Having taken delivery of a new caravan during Melbourne’s seemingly never-ending COVID lockdown we were itching to hit the road as soon as those restrictions were lifted. But, where to go? With state borders still closed, something nearer to home was called for.
My wife had been keen to see Victoria’s painted grain silos for some time and while not ticking my usual ‘remote destination’ checkbox and , in the interest of preserving domestic bliss and harmony, we agreed the silos would make a good maiden shakedown voyage for the van.
The countryside north-west from Melbourne was lush and verdant in late spring and after the world’s longest lockdown it was a breath of fresh air (literally) as we crested the Great Dividing Range and headed towards Victoria’s Western Districts.
We picked up the Silo Art Trail at St Arnaud, some 250km from Melbourne. Painted by local artist, Kyle Torney, in 2020 the work is titled ‘Hope’ and tells the story of three pioneers in this former gold mining district. ‘Hope’ by a prospector looking for the glint of gold in his pan; ‘Hope’ by his wife that she will be able to feed her family; and ‘Hope’ that their young child will prosper.
As we followed the Art Trail many of the small towns we passed through reflected the loss of businesses and population through economic and social change. Gone were the butchers, bakers, newsagents and chemists that once prospered in these small towns. However, despite their slow decline, the towns can be architecturally interesting with buildings changed little from last century.
Murtoa, 80kms to the west of St Arnaud, was our first overnight stop. The town’s small caravan park was clean, welcoming and delightfully located on the shores of Lake Marma whose waters cooled the evening breeze and provided pleasant relief from the otherwise warm day. Of interest to any piscators (as in fishermen, not heavy drinkers) the lake is supposedly teeming with native fish.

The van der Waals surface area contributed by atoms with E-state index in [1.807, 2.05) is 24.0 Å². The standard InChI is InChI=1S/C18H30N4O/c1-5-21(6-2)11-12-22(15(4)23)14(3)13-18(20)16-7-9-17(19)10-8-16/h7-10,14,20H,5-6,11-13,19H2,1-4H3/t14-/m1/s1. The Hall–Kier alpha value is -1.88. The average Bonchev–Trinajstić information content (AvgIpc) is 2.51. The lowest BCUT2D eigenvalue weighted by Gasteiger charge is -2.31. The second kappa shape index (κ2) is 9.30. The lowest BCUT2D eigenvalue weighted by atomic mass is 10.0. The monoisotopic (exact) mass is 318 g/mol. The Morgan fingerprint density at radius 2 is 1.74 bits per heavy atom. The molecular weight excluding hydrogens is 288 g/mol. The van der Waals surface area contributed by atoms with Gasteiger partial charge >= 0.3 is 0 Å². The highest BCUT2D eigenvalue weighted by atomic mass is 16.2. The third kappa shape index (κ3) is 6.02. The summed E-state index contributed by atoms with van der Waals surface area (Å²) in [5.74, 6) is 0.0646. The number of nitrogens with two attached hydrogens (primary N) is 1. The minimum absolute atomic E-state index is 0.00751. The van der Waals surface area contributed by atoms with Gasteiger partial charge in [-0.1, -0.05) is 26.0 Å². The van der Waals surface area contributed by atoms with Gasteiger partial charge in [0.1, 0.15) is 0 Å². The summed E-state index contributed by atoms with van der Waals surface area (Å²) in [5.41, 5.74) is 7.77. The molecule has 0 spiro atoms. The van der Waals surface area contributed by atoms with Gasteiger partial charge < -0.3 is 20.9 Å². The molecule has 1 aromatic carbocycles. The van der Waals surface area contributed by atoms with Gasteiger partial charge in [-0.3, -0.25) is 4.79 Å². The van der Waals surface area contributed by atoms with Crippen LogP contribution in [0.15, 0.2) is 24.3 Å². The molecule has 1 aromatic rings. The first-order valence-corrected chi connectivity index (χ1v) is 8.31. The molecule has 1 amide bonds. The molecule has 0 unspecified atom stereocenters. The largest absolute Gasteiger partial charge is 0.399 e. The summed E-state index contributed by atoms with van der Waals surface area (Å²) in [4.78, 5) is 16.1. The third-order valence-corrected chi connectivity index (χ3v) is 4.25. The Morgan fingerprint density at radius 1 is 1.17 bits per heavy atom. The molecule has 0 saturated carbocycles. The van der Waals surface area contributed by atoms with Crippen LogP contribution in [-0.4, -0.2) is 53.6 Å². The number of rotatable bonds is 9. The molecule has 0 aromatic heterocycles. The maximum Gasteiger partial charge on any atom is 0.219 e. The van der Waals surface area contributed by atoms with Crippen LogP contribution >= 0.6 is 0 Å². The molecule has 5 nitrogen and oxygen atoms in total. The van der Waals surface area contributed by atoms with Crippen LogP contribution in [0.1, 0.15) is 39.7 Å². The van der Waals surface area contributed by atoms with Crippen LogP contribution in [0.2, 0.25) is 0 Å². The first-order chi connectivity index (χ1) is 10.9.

Economically, Murtoa appears to have fared better than many other small rural towns, probably due to it hosting Australia’s largest inland grain receiving terminal. One very special piece of the town’s grain handling history has survived to become a standout tourist attraction – the Stick Shed. Constructed in 1942 to stockpile grain during the Second World War, nothing really prepares you for the Stick Shed’s breathtaking cathedral-like interior. Built in only four4 months to hold nearly 100,000 tonnes of grain, at 16,000sqm it is almost the size of Melbourne’s MCG. Photographically, the shed ticks all the boxes as a top subject but it is almost impossible to capture it in a way that conveys the immensity of the structure.
Nothing really prepares you for the Stick Shed’s breathtaking cathedral-like interior
Murtoa makes a good base to visit three painted silos on the Art Trail – Goroke, Kaniva and Rupanyup. Goroke some 100km west of Murtoa has a silo painted by Geoffrey Carran in 2020. Goroke is the local aboriginal word for magpie – so no prizes for guessing the subject of the work. Kaniva lies north from Goroke on the highway to Adelaide and Melbourne based artist, David Lee Periera, painted the silos here with a tribute to the flora and fauna of the nearby Little Desert. The work shows an Australian Hobby (a member of the Falcon family) flanked by native Sun Orchids. Finally, Rupanyup, 15kms east of Murtoa hosts a silo painted in 2017 by Russian artist Julia Volchkova portraying an insight into rural youth culture by using the portraits of a local young sportsman and sportswoman.
Leaving Murtoa to follow the Art Trail north, we passed through nearby Minyip, noteworthy for its use as a location for the popular Flying Doctors TV series from the 1980’s and more recently for a movie, ‘The Dry’.
A couple of kms off the Minyip-Warracknabeal road is Sheep Hills, home to arguably the most striking of the painted silos. Its vibrant colours feature portraits of local indigenous Australians painted by Melbourne artist, Adnate. The work seeks to portray the strong ancestral connection between young indigenous peoples and their elders.
Continuing north, gone are the 40 acre paddocks of yesteryear, replaced by unbroken vistas of cereal crops stretching as far as the eye can see. The area has always been Victoria’s cereal bowl and catering for this abundance saw grain silos spring up along the rail network.